Even though the young men were just learning about the gospel and didn’t feel they knew much, Brother Junior told them to share one or two things they did know with the people they visited. These young priesthood holders taught, prayed, and helped watch over the Church.19 They fulfilled their priesthood responsibilities and experienced the joy of serving.

Band of Brothers

Andre said, “We played together, laughed together, cried together, and became a brotherhood.”20 In fact, they call themselves “the Band of Brothers.”

Together they set a goal that they would all serve missions. Since they were the only Church members in their families, they had many obstacles to overcome, but they helped each other through them.

One by one, the young men received mission calls. Those who left first wrote letters home to those still preparing, sharing experiences and encouraging them to serve. Eleven of the young men served missions.

These young men shared the gospel with their families. Mothers, sisters, brothers, friends, as well as people they taught on their missions, were converted and baptized. Miracles occurred and countless lives were blessed.

I can hear some of you thinking that perhaps such a miracle could happen only in a place like Africa, a fertile field where the gathering of Israel is hastening. However, I testify that the principles applied in the Mochudi Branch are true anywhere. Wherever you are, your quorum can grow through activation and sharing the gospel. When even one disciple reaches out to a friend, one can become two. Two can become four. Four can become eight. And eight can become twelve. Branches can become wards.

Mochudi Ward

The Savior taught, “Where two or three [or more] are gathered together in my name, … behold, there will I be in the midst of them.”21 Heavenly Father is preparing the minds and hearts of people all around us. We can follow promptings, extend a hand of fellowship, share truth, invite others to read the Book of Mormon, and love and support them as they come to know our Savior.

It has been almost 10 years since the Mochudi Band of Brothers started their journey together, and they are still a band of brothers.

Katlego said, “We may be separated by distance but we are still there for each other.”22

It is my prayer that we will accept the Lord’s invitation to be united with Him in our priesthood quorums so that each quorum might be a place of belonging, a place of gathering, a place that grows.

Jesus Christ is our Savior, and this is His work. I so testify in the name of Jesus Christ, amen.


  1. See Mark and Shirley Taylor, comp., The Band of Brothers (Mochudi Branch conversion stories and testimonies, 2012–13), 4, Church History Library, Salt Lake City.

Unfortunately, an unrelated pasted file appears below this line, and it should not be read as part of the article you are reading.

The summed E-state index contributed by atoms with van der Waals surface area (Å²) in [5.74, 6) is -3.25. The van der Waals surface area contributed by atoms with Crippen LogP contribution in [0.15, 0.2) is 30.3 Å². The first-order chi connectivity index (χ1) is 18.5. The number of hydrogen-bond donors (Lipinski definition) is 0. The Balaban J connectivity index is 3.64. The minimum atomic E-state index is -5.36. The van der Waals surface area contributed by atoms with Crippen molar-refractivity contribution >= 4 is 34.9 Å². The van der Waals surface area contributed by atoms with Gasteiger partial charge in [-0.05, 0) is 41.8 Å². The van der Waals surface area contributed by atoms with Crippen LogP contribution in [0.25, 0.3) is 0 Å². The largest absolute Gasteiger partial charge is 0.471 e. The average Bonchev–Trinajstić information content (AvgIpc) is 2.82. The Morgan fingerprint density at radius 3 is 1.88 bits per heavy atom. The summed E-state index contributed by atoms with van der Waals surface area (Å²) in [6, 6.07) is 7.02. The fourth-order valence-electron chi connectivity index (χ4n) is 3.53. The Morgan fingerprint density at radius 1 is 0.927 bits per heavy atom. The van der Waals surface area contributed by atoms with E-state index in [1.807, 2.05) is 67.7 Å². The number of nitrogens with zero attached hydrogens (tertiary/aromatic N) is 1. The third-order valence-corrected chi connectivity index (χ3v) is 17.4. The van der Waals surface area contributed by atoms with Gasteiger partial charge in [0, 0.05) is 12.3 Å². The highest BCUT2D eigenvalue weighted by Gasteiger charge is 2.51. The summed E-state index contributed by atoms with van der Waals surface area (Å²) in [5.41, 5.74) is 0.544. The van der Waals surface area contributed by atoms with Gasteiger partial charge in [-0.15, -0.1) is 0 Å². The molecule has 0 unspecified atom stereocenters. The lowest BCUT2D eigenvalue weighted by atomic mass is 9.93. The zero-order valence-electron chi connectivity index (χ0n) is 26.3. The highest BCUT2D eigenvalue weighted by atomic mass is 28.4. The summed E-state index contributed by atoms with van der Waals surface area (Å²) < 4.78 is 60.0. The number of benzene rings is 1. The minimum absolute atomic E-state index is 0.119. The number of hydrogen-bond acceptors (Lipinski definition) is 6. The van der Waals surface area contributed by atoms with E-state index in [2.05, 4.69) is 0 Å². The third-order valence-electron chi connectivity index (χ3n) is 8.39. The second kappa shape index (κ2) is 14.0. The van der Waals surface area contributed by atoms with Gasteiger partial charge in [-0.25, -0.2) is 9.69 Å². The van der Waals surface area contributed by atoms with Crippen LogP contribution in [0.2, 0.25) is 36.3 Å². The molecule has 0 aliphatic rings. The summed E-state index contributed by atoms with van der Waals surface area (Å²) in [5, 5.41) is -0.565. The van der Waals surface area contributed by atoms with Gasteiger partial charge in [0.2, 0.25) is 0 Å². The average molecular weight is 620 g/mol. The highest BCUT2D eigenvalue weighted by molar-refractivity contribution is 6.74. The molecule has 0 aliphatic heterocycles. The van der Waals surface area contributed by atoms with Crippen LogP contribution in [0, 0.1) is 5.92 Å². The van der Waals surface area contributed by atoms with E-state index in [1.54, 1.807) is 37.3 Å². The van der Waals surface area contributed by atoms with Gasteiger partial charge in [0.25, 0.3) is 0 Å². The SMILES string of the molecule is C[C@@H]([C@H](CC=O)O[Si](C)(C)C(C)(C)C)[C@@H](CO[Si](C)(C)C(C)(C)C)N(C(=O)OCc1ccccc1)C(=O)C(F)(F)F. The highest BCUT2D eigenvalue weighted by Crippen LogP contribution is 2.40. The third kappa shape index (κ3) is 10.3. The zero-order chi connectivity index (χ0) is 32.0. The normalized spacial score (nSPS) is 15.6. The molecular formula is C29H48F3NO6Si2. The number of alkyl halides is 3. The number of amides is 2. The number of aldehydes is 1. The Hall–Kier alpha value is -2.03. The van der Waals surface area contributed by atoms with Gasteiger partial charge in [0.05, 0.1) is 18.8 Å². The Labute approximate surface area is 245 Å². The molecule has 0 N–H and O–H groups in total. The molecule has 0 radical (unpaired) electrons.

2. Personal correspondence, Letanang Andre Sebako, Band of Brothers resource files, 2011–19, Church History Library, Salt Lake City.

  3. President Boyd K. Packer said: “When a man holds the priesthood, he belongs to something bigger than himself. It is something outside himself to which he can make a complete commitment” (“The Circle of Sisters,” Ensign, Nov. 1980, 109–10).

  4. President Russell M. Nelson explained how to seek revelation and then stated, “As you repeat this process day after day, month after month, year after year, you will ‘grow into the principle of revelation’” (“Revelation for the Church, Revelation for Our Lives,” Ensign or Liahona, May 2018, 95; see also Teachings of Presidents of the Church: Joseph Smith [2007], 132).

  5. See Handbook 2: Administering the Church (2010), 8.3.2.

  6. Others help also, including bishopric members and advisers. Elder Ronald A. Rasband noted that one of the benefits of the restructuring of the Melchizedek Priesthood quorums, announced on March 31, 2018, is to “allow the bishop to delegate more responsibilities to the elders quorum and Relief Society presidents so that the bishop and his counselors can focus on their primary duties—particularly presiding over the young women and the young men who bear the Aaronic Priesthood” (“Behold! A Royal Army,” Ensign or Liahona, May 2018, 59). Angels will also help. Aaronic Priesthood holders hold the keys of the ministering of angels (see Doctrine and Covenants 13:1; see also Dale G. Renlund and Ruth Lybbert Renlund, The Melchizedek Priesthood [2018], 26). Elder Jeffrey R. Holland said: “Usually [ministering angels] are not seen. Sometimes they are. But seen or unseen they are always near. Sometimes their assignments are very grand and have significance for the whole world. Sometimes the messages are more private. Occasionally the angelic purpose is to warn. But most often it is to comfort, to provide some form of merciful attention, guidance in difficult times” (“The Ministry of Angels,” Ensign or Liahona, Nov. 2008, 29). If you desire such help, you can “ask, and ye shall receive” (John 16:24).

  7. See Russell M. Nelson, “Opening Remarks,” Ensign or Liahona, Nov. 2018, 7–8.

  8. See Alexandre Dumas, The Three Musketeers (1844).

  9. See Handbook 2, 8.1.2.

  10. See John 1:40–42.

  11. See John 1:43–46.

  12. 3 Nephi 28:23.

  13. See D. Todd Christofferson, “The Power of the Book of Mormon” (address given at the seminar for new mission presidents, June 27, 2017).

  14. Thuso Molefe, in Taylor, The Band of Brothers, 22.

  15. Oratile Molosankwa, in Taylor, The Band of Brothers, 31–32.

  16. Lucas Rakwela, Mochudi, Botswana.

  17. Mark and Shirley Taylor, Idaho, USA.

  18. Cilvester Junior Kgosiemang, Mochudi, Botswana.

  19. See Doctrine and Covenants 20:46–47, 53–54.

  20. Personal correspondence, Letanang Andre Sebako, Band of Brothers resource files.

  21. Doctrine and Covenants 6:32.

  22. Katlego Mongole, in “Band of Brothers 2nd Generation” (unpublished compilation), 21.